Thursday, September 12, 2013

Suitland salsa

Last week, my friend Jessica asked if I could lead a bulk salsa and pesto-making session at a church in Suitland. Get paid to teach a group of friendly local food lovers and farmers' market supporters to make some of my favorite foods? Yes, ma'am. Call me any time.

I took the metro out early Monday morning to meet up with the group at a church that had agreed to let us use their commercial kitchen. With Maxine at the wheel, we roamed the area to gather our necessary ingredients and equipment. Do you have any idea how hard it is to find fresh cilantro in this urban food desert?? I do believe it took three separate stops to find it. (First world problems, yes.) Then we had a little stop for lunch. (It is me we're talking about here, and by then I'd gone more than three hours without a snack. Thanks for treating me to lunch, Antoinette!) We made our way back to the Hunter Memorial African Methodist Episcopal Church and for the better part of the afternoon, the four of us washed, chopped, stirred, and blended many quarts of fresh tomato salsa and kale-sunflower-seed pesto for taste testing at the Suitland Farmers' Market.

There may have been a little taste testing during our session, but that was purely for quality control.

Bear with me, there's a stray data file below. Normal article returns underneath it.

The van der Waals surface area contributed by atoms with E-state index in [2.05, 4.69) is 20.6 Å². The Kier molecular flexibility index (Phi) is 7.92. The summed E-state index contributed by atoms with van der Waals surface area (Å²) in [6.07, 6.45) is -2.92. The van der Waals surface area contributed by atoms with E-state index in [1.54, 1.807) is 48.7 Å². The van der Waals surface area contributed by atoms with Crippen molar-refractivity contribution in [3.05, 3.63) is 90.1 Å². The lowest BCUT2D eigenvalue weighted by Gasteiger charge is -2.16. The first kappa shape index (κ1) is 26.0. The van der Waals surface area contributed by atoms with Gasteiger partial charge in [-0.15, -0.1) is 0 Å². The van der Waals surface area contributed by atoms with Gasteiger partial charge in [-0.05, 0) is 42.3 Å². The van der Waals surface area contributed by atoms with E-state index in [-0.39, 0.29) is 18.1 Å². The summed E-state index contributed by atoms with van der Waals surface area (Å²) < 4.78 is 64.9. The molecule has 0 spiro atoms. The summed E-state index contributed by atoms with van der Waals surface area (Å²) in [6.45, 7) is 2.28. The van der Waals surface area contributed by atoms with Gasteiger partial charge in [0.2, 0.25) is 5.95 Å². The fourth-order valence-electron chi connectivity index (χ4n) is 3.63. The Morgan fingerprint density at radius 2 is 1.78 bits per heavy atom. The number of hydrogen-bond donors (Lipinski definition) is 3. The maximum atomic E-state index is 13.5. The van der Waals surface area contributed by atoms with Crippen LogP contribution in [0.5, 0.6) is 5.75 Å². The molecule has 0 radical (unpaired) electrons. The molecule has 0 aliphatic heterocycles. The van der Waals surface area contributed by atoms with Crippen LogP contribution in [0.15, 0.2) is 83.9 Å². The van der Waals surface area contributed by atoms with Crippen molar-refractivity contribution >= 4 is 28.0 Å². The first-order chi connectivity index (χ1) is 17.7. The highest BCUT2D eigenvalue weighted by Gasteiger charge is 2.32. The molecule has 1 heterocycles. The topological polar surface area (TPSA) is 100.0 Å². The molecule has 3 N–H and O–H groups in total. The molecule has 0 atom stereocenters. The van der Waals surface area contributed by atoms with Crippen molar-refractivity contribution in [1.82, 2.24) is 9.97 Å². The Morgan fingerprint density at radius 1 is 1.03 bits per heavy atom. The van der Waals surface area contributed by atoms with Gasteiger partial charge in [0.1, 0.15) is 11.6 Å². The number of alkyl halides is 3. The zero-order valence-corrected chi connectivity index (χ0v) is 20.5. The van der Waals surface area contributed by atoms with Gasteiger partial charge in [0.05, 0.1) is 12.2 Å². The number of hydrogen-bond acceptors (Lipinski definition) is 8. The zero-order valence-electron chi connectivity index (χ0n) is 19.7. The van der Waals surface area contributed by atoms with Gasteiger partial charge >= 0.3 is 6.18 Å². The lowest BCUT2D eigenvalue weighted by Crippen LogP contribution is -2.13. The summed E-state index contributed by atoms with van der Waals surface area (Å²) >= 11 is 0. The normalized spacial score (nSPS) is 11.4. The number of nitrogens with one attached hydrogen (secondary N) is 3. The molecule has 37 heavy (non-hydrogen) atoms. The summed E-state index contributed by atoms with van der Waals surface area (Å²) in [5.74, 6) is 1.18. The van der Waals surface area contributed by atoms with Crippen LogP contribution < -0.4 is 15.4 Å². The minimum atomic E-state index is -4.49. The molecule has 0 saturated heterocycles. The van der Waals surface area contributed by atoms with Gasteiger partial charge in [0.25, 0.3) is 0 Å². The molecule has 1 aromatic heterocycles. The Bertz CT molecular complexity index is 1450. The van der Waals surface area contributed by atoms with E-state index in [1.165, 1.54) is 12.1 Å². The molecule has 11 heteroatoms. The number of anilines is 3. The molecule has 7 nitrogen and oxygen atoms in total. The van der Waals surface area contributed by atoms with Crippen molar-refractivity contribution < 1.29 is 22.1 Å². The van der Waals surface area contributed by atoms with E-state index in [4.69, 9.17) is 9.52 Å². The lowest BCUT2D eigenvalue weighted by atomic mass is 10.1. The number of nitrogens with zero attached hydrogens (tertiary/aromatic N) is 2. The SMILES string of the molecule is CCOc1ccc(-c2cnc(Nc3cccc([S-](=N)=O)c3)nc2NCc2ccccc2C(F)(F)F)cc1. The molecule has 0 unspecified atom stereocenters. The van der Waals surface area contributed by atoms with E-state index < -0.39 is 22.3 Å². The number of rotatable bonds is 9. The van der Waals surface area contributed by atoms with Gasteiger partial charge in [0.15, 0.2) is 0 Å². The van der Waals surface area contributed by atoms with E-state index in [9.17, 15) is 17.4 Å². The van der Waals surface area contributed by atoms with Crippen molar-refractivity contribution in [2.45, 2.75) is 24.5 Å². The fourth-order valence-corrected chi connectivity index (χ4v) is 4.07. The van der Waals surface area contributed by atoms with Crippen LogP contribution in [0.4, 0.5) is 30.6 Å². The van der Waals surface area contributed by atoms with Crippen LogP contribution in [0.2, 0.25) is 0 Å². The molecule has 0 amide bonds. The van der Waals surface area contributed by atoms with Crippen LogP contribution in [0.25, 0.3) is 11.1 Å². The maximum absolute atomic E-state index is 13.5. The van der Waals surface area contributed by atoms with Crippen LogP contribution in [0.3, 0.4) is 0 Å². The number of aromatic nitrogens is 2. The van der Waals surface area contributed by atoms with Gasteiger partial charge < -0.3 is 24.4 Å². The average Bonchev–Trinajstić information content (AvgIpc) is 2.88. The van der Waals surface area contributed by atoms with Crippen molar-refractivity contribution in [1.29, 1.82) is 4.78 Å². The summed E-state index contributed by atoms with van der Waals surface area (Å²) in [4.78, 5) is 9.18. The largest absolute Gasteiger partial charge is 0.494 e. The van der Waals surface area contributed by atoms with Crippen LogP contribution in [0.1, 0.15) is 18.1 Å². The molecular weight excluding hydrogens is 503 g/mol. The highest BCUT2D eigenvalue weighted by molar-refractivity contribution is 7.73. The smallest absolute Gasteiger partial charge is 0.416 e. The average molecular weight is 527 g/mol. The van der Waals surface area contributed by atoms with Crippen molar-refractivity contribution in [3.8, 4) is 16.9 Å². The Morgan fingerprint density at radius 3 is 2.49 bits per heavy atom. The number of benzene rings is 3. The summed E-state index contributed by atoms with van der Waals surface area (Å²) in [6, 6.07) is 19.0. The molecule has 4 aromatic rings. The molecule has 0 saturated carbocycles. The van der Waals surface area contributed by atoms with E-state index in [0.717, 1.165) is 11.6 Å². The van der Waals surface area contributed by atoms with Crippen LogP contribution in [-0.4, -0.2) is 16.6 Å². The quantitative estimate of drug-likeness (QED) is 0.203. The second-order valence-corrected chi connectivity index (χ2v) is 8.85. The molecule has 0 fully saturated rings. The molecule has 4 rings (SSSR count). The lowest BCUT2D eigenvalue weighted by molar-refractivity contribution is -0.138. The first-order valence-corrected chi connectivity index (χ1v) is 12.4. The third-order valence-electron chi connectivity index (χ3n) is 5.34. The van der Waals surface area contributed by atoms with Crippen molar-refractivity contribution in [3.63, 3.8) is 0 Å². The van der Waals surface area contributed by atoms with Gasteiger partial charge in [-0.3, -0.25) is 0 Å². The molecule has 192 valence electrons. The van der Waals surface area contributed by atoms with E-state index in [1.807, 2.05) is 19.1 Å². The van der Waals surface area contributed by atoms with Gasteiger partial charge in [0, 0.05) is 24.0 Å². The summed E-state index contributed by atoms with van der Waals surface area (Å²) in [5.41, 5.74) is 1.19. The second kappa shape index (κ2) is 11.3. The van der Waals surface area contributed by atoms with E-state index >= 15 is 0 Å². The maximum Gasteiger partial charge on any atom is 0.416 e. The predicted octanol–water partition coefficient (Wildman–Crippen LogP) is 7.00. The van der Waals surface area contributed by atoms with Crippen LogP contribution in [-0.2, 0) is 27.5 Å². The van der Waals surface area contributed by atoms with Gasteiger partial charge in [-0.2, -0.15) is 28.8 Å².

Interestingly, the salsa was not nearly as spicy as I'd remembered it being when I made it with middle schoolers awhile back. No matter how many jalapeno peppers we added, the "hot" salsa never got very hot. Maybe it's because we used grocery store peppers instead of farmers' market ones. I wonder. In any case, it was still very fresh tasting and delicious with the onion and (much sought after) cilantro. Our market shoppers who tasted it the next day seemed to like it just fine scooped up with whole wheat tortilla chips, so we may give this another go sometime soon.

The sunflower seed-based pesto was not as good as Jessica's original version using peanuts, but with peanut allergies abounding these days, I opted for tasteability over taste-superiority. It wasn't bad, but we can do better. And I very much look forward to that research....

It was a lot of fun all around, but my favorite part of the afternoon was hearing from one of my young assistant chefs how excited she was to learn to make pesto from scratch, how she loved tasting and adjusting the recipe each time -- a squeeze of lemon juice here, a little more garlic there, maybe a pinch of salt -- and how she just couldn't wait to go home and make a batch with her young daughter.

Ah. This is why I do what I do.

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